The Meaning of 'Minion'

People used to think of minions as evil underlings, but now people are more likely to associate the word with the cute characters from Despicable Me. Find out how else this word's meaning is changing. 

Neal Whitman, Writing for
2-minute read

The Meaning of Minion

For most of my life, the word minion has meant an evil underling, but recent events in pop culture are changing the meaning of minion. Now it can refer to underlings that aren’t evil, or evil things that aren’t underlings. 

The first development came with the release of the movie Despicable Me in 2010. The minions of the evil genius Gru were an entire species of sponge-cake-resembling, gibberish-speaking aliens that were just so cute that they couldn’t possibly be evil. These creatures have become such a hit that for today’s children, minion probably just refers to the Despicable Me minions. 

The meaning of evil things that aren’t necessarily underlings comes with a card game called SmashUp, which came out a couple of years after Despicable Me. In this game, teams of monsters compete to win points, and each member of a team is known as a minion—even the highest-ranking member of the team.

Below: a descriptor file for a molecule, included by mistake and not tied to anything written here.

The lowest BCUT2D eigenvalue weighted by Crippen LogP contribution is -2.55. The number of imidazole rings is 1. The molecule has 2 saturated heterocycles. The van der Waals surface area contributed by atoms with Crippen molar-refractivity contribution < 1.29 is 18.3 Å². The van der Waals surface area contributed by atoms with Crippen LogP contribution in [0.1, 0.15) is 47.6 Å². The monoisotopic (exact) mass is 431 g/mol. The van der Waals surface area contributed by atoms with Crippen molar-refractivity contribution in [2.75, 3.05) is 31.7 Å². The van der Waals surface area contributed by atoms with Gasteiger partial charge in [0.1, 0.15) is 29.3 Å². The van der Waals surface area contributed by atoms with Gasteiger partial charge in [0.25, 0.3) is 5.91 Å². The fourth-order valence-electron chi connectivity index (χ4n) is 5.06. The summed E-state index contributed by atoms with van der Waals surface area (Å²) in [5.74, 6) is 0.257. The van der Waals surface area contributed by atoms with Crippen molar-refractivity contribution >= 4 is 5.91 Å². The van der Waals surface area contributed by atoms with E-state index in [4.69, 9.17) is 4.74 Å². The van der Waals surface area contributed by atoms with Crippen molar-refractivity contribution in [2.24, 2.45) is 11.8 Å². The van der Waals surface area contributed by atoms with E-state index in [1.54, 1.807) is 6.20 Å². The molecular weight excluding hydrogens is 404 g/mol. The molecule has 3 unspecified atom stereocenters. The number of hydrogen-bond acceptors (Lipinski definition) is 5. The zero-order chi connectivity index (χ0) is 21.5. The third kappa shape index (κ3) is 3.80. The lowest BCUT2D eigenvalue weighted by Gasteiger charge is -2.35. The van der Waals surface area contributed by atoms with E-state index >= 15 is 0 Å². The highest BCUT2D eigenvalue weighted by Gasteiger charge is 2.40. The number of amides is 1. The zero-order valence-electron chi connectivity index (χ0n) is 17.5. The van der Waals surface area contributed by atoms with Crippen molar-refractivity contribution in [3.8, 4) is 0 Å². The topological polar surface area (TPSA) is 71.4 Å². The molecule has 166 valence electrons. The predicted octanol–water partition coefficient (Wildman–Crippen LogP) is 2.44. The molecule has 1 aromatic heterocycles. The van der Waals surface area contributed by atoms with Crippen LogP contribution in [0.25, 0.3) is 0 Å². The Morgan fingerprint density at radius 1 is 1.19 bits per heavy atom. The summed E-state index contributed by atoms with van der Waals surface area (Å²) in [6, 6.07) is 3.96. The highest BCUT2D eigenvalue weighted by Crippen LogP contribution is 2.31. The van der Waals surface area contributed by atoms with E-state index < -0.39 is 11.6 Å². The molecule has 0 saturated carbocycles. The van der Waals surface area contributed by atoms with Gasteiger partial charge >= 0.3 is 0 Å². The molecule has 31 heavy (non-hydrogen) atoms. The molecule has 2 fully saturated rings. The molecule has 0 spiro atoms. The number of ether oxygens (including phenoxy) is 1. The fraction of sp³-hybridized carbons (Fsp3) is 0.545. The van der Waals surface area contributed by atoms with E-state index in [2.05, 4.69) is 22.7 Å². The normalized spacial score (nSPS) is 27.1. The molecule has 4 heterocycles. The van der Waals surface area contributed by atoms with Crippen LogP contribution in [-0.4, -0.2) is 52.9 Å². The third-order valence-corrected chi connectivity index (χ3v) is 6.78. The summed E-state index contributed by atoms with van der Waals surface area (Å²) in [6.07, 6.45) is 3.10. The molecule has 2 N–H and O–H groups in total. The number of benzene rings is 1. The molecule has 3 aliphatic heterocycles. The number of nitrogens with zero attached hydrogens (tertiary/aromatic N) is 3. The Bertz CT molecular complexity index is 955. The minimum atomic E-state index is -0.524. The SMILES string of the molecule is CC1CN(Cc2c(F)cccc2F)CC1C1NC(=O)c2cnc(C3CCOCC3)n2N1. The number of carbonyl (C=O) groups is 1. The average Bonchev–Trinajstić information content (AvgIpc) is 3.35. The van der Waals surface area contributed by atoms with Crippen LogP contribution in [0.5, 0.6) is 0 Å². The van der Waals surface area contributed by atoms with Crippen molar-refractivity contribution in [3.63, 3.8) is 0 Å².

But where did the word minion come from, and how did it come to refer to a lackey who does a villain’s dirty work? According to the Oxford English Dictionary, minion was borrowed from Middle French in the early 1500s, from a word that meant a lover, or someone’s favorite. Later, it lost the meaning of favorite and just came to mean a follower or underling. 

The story doesn’t end there, though: The word was borrowed again from French into English in the 1600s, this time as an adjective meaning small, delicate, and graceful. This time it kept its original spelling, and it’s pronounced somewhat differently: as Mignon!

[Note from Mignon Fogarty: In case you’re wondering, I’ll add that I was named after a flower called the mignonette. It was my great-great-grandmother’s favorite flower. She named her daughter Mignonette, and it became a family name that got shortened over generations to just Mignon.]

This piece was by Neal Whitman, who has a PhD in linguistics and blogs at literalminded.wordpress.com.

Image courtesy of Shutterstock

About the Author

Neal Whitman, Writing for Grammar Girl

Neal Whitman PhD is an independent writer and consultant specializing in language and grammar and a member of the Reynoldsburg school board. You can find him at literalminded.wordpress.com.